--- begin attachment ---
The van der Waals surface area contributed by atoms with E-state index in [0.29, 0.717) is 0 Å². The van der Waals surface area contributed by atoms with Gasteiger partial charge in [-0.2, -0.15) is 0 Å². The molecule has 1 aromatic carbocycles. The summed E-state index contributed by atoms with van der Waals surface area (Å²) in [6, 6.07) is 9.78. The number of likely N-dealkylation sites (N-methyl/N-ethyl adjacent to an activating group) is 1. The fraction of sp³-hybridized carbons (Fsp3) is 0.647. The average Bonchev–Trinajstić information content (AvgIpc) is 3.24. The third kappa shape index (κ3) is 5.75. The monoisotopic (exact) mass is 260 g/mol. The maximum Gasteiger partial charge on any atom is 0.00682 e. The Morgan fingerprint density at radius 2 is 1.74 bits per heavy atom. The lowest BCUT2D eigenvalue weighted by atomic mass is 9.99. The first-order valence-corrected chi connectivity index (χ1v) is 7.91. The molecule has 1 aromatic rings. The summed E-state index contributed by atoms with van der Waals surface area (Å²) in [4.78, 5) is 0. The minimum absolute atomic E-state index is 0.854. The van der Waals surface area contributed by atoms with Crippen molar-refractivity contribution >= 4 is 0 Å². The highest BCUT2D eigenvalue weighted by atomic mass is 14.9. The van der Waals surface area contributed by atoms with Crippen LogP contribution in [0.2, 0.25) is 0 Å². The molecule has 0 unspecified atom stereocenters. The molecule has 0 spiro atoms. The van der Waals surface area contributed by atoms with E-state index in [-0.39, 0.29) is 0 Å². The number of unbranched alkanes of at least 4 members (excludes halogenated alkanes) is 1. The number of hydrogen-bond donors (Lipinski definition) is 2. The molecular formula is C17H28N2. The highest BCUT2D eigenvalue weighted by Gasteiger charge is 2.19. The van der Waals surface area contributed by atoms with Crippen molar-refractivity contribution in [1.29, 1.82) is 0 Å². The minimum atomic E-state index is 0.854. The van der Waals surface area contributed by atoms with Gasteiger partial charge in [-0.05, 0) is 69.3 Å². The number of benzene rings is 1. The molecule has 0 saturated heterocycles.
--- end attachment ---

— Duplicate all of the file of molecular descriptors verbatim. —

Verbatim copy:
The van der Waals surface area contributed by atoms with E-state index in [0.29, 0.717) is 0 Å². The van der Waals surface area contributed by atoms with Gasteiger partial charge in [-0.2, -0.15) is 0 Å². The molecule has 1 aromatic carbocycles. The summed E-state index contributed by atoms with van der Waals surface area (Å²) in [6, 6.07) is 9.78. The number of likely N-dealkylation sites (N-methyl/N-ethyl adjacent to an activating group) is 1. The fraction of sp³-hybridized carbons (Fsp3) is 0.647. The average Bonchev–Trinajstić information content (AvgIpc) is 3.24. The third kappa shape index (κ3) is 5.75. The monoisotopic (exact) mass is 260 g/mol. The maximum Gasteiger partial charge on any atom is 0.00682 e. The Morgan fingerprint density at radius 2 is 1.74 bits per heavy atom. The lowest BCUT2D eigenvalue weighted by atomic mass is 9.99. The first-order valence-corrected chi connectivity index (χ1v) is 7.91. The molecule has 1 aromatic rings. The summed E-state index contributed by atoms with van der Waals surface area (Å²) in [4.78, 5) is 0. The minimum absolute atomic E-state index is 0.854. The van der Waals surface area contributed by atoms with Crippen molar-refractivity contribution >= 4 is 0 Å². The highest BCUT2D eigenvalue weighted by atomic mass is 14.9. The van der Waals surface area contributed by atoms with Crippen LogP contribution in [0.2, 0.25) is 0 Å². The molecule has 0 unspecified atom stereocenters. The molecule has 0 spiro atoms. The van der Waals surface area contributed by atoms with E-state index in [-0.39, 0.29) is 0 Å². The number of unbranched alkanes of at least 4 members (excludes halogenated alkanes) is 1. The number of hydrogen-bond donors (Lipinski definition) is 2. The molecular formula is C17H28N2. The highest BCUT2D eigenvalue weighted by Gasteiger charge is 2.19. The van der Waals surface area contributed by atoms with Crippen molar-refractivity contribution in [1.29, 1.82) is 0 Å². The minimum atomic E-state index is 0.854. The van der Waals surface area contributed by atoms with Gasteiger partial charge in [-0.05, 0) is 69.3 Å². The number of benzene rings is 1. The molecule has 0 saturated heterocycles.